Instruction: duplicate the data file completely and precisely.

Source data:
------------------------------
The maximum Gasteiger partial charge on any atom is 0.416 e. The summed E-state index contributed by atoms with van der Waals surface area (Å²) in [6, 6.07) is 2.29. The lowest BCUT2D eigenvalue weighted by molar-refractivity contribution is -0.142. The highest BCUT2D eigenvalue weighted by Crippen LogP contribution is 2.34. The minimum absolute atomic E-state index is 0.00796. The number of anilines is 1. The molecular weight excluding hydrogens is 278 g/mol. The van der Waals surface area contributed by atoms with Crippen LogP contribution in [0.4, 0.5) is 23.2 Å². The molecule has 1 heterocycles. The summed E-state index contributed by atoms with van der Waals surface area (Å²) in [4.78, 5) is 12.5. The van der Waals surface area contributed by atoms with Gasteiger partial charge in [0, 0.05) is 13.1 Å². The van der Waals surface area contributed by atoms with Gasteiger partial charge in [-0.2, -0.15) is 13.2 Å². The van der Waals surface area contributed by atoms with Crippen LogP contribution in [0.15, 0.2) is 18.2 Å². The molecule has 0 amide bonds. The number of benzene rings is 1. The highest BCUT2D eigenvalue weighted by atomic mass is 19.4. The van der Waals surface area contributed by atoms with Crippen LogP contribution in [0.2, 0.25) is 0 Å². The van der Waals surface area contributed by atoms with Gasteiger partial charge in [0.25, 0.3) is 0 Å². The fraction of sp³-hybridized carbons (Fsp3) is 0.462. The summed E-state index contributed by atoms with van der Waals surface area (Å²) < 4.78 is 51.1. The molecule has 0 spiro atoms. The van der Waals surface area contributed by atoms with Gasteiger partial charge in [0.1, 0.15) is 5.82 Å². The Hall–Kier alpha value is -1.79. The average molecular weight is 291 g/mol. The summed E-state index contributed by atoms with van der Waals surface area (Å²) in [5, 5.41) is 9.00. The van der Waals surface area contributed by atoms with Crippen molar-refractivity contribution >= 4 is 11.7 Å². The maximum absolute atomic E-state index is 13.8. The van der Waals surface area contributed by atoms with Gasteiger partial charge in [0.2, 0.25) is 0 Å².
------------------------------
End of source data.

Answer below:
The maximum Gasteiger partial charge on any atom is 0.416 e. The summed E-state index contributed by atoms with van der Waals surface area (Å²) in [6, 6.07) is 2.29. The lowest BCUT2D eigenvalue weighted by molar-refractivity contribution is -0.142. The highest BCUT2D eigenvalue weighted by Crippen LogP contribution is 2.34. The minimum absolute atomic E-state index is 0.00796. The number of anilines is 1. The molecular weight excluding hydrogens is 278 g/mol. The van der Waals surface area contributed by atoms with Crippen LogP contribution in [0.4, 0.5) is 23.2 Å². The molecule has 1 heterocycles. The summed E-state index contributed by atoms with van der Waals surface area (Å²) in [4.78, 5) is 12.5. The van der Waals surface area contributed by atoms with Gasteiger partial charge in [0, 0.05) is 13.1 Å². The van der Waals surface area contributed by atoms with Gasteiger partial charge in [-0.2, -0.15) is 13.2 Å². The van der Waals surface area contributed by atoms with Crippen LogP contribution in [0.15, 0.2) is 18.2 Å². The molecule has 0 amide bonds. The number of benzene rings is 1. The highest BCUT2D eigenvalue weighted by atomic mass is 19.4. The van der Waals surface area contributed by atoms with Crippen LogP contribution in [0.2, 0.25) is 0 Å². The van der Waals surface area contributed by atoms with Gasteiger partial charge in [0.25, 0.3) is 0 Å². The fraction of sp³-hybridized carbons (Fsp3) is 0.462. The summed E-state index contributed by atoms with van der Waals surface area (Å²) < 4.78 is 51.1. The molecule has 0 spiro atoms. The van der Waals surface area contributed by atoms with Gasteiger partial charge in [0.1, 0.15) is 5.82 Å². The Hall–Kier alpha value is -1.79. The average molecular weight is 291 g/mol. The summed E-state index contributed by atoms with van der Waals surface area (Å²) in [5, 5.41) is 9.00. The van der Waals surface area contributed by atoms with Crippen molar-refractivity contribution >= 4 is 11.7 Å². The maximum absolute atomic E-state index is 13.8. The van der Waals surface area contributed by atoms with Gasteiger partial charge in [0.2, 0.25) is 0 Å².